Reason: image not found
Trace/BPT trap: 5
$

AFAIK, I can't even create symlinks in /usr such that gcc or gnu64 points somewhere else (not even running with root privileges). That's one of the techniques I've used to create software on MachineA with spare space in /work1 for use on another MachineB with spare space in /work5; a symlink in /usr allows the code to sit in /work1/gcc or /work5/gcc and it works correctly as long as /usr/gcc points to where the files are actually installed. So, this SIP system seems to kill all the mechanisms used successfully for a couple of decades which are predicated on being able to create at least some sort of directory entry in /usr.

Question

  • Is there a sensible way to get the old binaries to run without disabling SIP and without having to recompile everything immediately?

The fall-back position is "recompile the software — avoiding /usr as an install location". Over time, I plan to use /opt/gcc and /opt/gnu64 instead of the equivalents under /usr. I'm even contemplating using space under my home directory, even though I'd rather not; it is 'system' software.

However, I have quite a lot of software already compiled, including multiple versions of GCC (from 4.4.2 through 5.2.0), which it will be a nuisance to recompile. In fact, I'll have to abandon the old versions of GCC, which I don't use all that often, but which are useful when I do need them.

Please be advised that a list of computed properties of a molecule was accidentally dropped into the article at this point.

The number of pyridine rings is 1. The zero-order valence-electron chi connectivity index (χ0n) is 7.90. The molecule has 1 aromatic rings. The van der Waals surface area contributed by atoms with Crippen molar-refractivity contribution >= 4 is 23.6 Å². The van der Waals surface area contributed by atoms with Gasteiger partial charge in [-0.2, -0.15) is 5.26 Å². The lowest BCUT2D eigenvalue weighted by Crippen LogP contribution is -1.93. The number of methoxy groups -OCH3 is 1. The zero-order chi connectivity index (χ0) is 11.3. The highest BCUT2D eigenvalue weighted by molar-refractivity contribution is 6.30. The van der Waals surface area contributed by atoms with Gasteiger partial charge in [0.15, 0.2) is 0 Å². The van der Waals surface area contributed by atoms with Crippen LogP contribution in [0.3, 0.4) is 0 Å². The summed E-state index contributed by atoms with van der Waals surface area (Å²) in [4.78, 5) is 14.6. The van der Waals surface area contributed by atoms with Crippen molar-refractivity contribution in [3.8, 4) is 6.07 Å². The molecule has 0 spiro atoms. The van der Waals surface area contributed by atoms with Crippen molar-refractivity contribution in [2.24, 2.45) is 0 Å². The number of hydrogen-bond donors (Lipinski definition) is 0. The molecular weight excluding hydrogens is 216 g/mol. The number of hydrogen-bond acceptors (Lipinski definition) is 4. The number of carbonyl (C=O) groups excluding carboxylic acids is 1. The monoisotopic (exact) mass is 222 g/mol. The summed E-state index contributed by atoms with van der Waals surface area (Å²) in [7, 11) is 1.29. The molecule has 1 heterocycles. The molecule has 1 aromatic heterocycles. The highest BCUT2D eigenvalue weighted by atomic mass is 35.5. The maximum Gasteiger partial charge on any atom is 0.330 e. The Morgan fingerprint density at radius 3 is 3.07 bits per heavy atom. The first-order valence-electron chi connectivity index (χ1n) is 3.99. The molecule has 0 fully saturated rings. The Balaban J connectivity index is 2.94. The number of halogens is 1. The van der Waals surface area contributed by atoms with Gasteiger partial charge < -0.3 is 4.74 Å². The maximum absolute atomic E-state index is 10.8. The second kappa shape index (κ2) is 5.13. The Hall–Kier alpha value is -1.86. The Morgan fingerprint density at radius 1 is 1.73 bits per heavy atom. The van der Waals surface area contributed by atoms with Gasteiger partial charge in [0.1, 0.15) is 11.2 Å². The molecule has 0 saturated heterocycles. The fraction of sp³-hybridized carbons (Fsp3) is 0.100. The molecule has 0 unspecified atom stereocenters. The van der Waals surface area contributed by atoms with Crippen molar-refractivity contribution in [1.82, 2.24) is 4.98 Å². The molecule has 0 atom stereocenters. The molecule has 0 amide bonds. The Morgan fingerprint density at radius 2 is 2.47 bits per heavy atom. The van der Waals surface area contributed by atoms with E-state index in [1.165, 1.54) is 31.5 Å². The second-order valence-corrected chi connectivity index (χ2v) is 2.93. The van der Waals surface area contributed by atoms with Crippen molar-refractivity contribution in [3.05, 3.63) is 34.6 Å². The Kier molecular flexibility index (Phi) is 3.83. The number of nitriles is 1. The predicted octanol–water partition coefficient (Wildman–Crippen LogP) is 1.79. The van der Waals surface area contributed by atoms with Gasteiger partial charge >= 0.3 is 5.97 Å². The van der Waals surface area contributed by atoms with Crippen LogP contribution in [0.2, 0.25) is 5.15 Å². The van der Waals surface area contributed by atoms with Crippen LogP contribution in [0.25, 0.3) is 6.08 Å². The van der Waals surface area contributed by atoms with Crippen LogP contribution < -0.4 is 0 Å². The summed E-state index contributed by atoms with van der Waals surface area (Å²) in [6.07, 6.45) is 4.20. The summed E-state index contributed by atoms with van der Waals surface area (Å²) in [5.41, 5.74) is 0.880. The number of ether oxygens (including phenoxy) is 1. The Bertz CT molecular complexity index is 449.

Oh, and I've got a problem with the configure script for GNU Tar (1.28 and 1.26). It tests how deep a directory tree it can create, and then is unable to clean-up. And neither rm nor rmdir can clean up either, even if I cd down the hierarchy to the bottom. It gets an 'out of disk space' error, even though there's lots of space left. I can use Finder to move the hierarchy to Trash. But Finder can't remove them either. Bash has a tizzy because it can't work out what the current directory is. It is all kinda painful! So recompiling and reinstalling some of the software is not going to be trivial. I may even end up using stuff compiled by other people (MacPorts, HomeBrew, etc), but I like to be able to compile my own. I get the error 'The operation can’t be completed because the item “confdir-14B---” is in use'; a reboot may be in order, but I'm not confident it will fix that problem.